Simulating solid state properties with precisely controlled quantum systems is an important goal of the Quantum Many-Body Systems Division at MPQ. Now the team around Professor Immanuel Bloch (Chair for Experimental Physics at the Ludwig-Maximilians-Universität Munich and Director at MPQ) has come again a step closer to it -- to be precise, to the understanding of processes in ferromagnetic solid state crystals in which elementary excitations, so-called magnons, can emerge.
About 80 years ago the German physicist Hans Bethe deduced from a theoretical model that in one-dimensional ferromagnets two of those elementary magnetic excitations can form a bound state. Like two tiny bar magnets, two atoms can stick together and form a new particle that propagates in the crystal. The MPQ team has now succeeded to observe these most elementary mobile magnetic domains, the two-magnon states, directly and to resolve their dynamics with time-resolved measurements. This study complements conventional spectroscopy in solid state crystals which yields information on momentum and frequency of the magnetic excitations. Bound states of excitations can influence the thermal conductance properties of low-dimensional ferromagnets or the propagation speed of quantum information in magnetic wires.
The magnetic properties of certain materials have been known for centuries, and they have been used for a variety of applications almost quite as long. Today, this behaviour is very well understood at the microscopic level: magnetism goes back to the angular momentum -- the spin -- of the electrons in the outer shell of the atoms that build up a solid state crystal. In ferromagnetic matter these spins are aligned within the so-called "Weiss" domains.
Similar conditions can be prepared in quantum crystals if the atoms have a defined spin. To this end a cloud of extremely cold (i.e. extremely slow) rubidium atoms is loaded into an optical lattice, generated by crosswise superposition of standing laser waves. The periodically arranged bright patches of the lattice are the sites on which the atoms are allowed to settle down. The dark areas act as barriers, the height of which is determined by the intensity of the laser light. As long as the lattice is comparably shallow, the atoms are able to "tunnel" through the barrier to their neighbouring site. In the experiment described here, the scientists restrict their motion to one direction. As a result the atoms are arranged in ten decoupled one-dimensional "tubes" of more or less the same length.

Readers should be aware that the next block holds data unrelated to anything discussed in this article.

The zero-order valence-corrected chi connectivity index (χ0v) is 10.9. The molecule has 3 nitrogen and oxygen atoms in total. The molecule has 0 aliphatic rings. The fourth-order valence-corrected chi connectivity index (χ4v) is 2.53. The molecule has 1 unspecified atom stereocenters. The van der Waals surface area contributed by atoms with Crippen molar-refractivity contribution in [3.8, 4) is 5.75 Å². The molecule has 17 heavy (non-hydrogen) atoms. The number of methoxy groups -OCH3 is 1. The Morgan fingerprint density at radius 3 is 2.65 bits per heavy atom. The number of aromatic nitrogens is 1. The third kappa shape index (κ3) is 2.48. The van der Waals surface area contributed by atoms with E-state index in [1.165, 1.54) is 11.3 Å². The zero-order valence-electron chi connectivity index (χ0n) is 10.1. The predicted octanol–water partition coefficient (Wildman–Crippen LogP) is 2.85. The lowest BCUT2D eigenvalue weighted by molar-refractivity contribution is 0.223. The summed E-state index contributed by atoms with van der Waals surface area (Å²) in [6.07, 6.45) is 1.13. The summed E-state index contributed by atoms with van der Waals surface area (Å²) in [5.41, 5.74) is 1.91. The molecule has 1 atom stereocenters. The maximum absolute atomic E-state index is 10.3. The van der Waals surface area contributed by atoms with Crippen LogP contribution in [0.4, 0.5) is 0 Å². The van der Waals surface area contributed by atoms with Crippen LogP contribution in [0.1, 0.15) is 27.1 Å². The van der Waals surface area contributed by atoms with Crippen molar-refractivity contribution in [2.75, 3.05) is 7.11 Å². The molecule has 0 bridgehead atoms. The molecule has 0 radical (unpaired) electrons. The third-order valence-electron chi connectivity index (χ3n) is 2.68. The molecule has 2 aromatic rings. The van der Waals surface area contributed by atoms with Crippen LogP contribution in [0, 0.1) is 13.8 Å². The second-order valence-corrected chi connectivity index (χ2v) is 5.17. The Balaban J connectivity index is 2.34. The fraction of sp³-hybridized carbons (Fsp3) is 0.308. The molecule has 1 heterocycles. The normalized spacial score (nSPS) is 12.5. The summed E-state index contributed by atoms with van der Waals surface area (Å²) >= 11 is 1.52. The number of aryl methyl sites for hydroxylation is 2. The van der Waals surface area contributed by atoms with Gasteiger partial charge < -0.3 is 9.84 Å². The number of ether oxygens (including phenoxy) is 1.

In the beginning the laser intensity is rather high, and the quantum crystal forms a so-called "Mott-insulator": each lattice site is occupied with exactly one atom, fixed in space. The atoms are thereby lined up like pearls on a chain with all spins pointing in the same direction -- in other words the chain represents a perfect ferromagnetic quantum magnet. A couple of months ago, in a similar experimental set-up, the Bloch group were able to change the spin-direction of one individual atom and to track the propagation of the resulting spin wave throughout the quantum magnet.
Now they went one step further: by precise addressing and application of microwave pulses they flipped the spins of two neighbouring atoms in the centre of each fully magnetized atomic chain. The two spin excitations can propagate as individual, free magnons along the quantum magnet. But due to the ferromagnetic interaction between them, they can also stick together forming an elementary mobile magnetic domain with about the same probability.
Two technical achievements make it possible to both observe the bound state directly and to track its dynamical evolution. On the one hand the group has developed a method of imaging individual atoms on their individual lattice sites. With a special kind of a microscope the scientists can distinguish atoms with a flipped spin from the unflipped ones. On the other hand, they can trigger precisely at which moment the particles start to move. This is done by lowering the lattice height, which enhances the magnetic interactions between the atoms. When the lattice height is raised again after a certain time interval, the magnetic interaction is turned off again and the spin orientation of the atoms is "frozen out." By taking snapshots of the actual spin patterns for a series of different evolution times the propagation of the ferromagnetic excitations can be measured with high resolution in space and time.
"With this method we can unambiguously separate states with bound magnons from those with free excitations," Dr. Christian Groß, project leader at the experiment, explains. "In the first case, the two adjacent flipped spins stay together on their walk along the quantum magnet. In the second, the free magnons show anti-bunching in their motion. This means, if one spin excitation has travelled three lattice sites to the right the other one has moved the same distance in the opposite direction.
Bound states usually don't hold forever -- this is as valid in the quantum world as it is in real life. "According to our observation the number of magnon pairs decreases for long observation times," Dr. Takeshi Fukuhara points out. "One possible reason for this is that the fragile spin waves couple to some extent to thermal excitations. At present we are working on a model which will describe the decay of bound states both quantitatively and qualitatively."
The observation of elementary quantum magnetic phenomena helps to understand fundamental magnetic processes in solid state crystals. But the investigation of the dynamics of spin waves in one-dimensional quantum magnets is also relevant for potential applications. For example, the transport of quantum information along a chain of qubits can be strongly influenced by the formation of bound two-magnon states.
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